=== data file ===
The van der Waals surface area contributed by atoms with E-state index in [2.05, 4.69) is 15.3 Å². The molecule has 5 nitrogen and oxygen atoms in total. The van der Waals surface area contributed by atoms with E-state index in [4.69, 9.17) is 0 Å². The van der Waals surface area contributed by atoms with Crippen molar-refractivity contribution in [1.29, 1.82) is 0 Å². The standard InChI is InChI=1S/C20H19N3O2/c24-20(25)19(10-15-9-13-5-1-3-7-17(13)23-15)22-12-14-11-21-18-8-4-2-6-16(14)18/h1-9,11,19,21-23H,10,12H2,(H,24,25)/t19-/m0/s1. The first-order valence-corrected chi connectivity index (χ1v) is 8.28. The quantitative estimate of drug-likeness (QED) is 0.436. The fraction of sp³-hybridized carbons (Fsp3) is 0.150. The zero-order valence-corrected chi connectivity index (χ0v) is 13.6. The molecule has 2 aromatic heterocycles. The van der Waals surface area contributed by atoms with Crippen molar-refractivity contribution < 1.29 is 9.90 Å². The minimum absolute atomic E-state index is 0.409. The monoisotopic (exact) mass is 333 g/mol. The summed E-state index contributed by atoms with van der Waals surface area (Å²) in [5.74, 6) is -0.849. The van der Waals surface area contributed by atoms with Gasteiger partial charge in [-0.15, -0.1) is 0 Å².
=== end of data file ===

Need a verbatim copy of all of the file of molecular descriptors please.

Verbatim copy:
The van der Waals surface area contributed by atoms with E-state index in [2.05, 4.69) is 15.3 Å². The molecule has 5 nitrogen and oxygen atoms in total. The van der Waals surface area contributed by atoms with E-state index in [4.69, 9.17) is 0 Å². The van der Waals surface area contributed by atoms with Crippen molar-refractivity contribution in [1.29, 1.82) is 0 Å². The standard InChI is InChI=1S/C20H19N3O2/c24-20(25)19(10-15-9-13-5-1-3-7-17(13)23-15)22-12-14-11-21-18-8-4-2-6-16(14)18/h1-9,11,19,21-23H,10,12H2,(H,24,25)/t19-/m0/s1. The first-order valence-corrected chi connectivity index (χ1v) is 8.28. The quantitative estimate of drug-likeness (QED) is 0.436. The fraction of sp³-hybridized carbons (Fsp3) is 0.150. The zero-order valence-corrected chi connectivity index (χ0v) is 13.6. The molecule has 2 aromatic heterocycles. The van der Waals surface area contributed by atoms with Crippen molar-refractivity contribution < 1.29 is 9.90 Å². The minimum absolute atomic E-state index is 0.409. The monoisotopic (exact) mass is 333 g/mol. The summed E-state index contributed by atoms with van der Waals surface area (Å²) in [5.74, 6) is -0.849. The van der Waals surface area contributed by atoms with Gasteiger partial charge in [-0.15, -0.1) is 0 Å².